What are the metaphors in Emerson's quote, "this thought which is called I is the mould into which the world is poured?"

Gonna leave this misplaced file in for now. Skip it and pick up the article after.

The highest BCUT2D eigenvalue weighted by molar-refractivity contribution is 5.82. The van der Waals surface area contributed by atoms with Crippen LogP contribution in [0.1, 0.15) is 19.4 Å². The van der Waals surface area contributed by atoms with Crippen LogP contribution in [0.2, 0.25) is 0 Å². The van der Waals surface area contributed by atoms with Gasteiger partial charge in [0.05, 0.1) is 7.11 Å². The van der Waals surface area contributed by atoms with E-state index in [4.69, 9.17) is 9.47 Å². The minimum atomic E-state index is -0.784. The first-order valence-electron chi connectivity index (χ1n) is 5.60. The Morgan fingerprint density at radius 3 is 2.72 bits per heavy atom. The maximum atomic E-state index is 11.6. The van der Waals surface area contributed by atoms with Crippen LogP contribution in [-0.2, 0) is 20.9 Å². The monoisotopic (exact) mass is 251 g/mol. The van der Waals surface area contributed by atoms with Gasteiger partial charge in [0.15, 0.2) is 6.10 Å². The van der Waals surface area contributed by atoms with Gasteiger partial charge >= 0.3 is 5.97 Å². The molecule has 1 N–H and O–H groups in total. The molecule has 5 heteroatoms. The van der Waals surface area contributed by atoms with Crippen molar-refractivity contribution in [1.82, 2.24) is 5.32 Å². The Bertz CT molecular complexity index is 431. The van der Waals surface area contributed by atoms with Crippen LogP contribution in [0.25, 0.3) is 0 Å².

There was an interesting philosophical discussion going on in Emerson's time about the way we "learn" about or apprehend the world. Locke and others had posited that everything we learn comes through our sense; there can, therefore, be no "knowledge" about things that are not perceived. Kant and other "Transcendental" thinkers [difficult to define this group, but we'll use the term in it's generally accepted sense] argued that we have internal mechanisms that make understanding what the sense take in understandable, that order things according to, for example, time and space. The world is not just "out there" --- it is poured into the "I" --- so I can learn things not just from sensory experience, but through immediate perceptions of some truths. Emerson uses the language of "tuition" for the learning that comes through work and the senses, and "intuition" which comes through this more immediate perception. This is part of the reason that Emerson is able to derive such meaning from nature, and it part of the reason the Romantic poets in England turned from rationalism to a more immediate perception of the world through nature.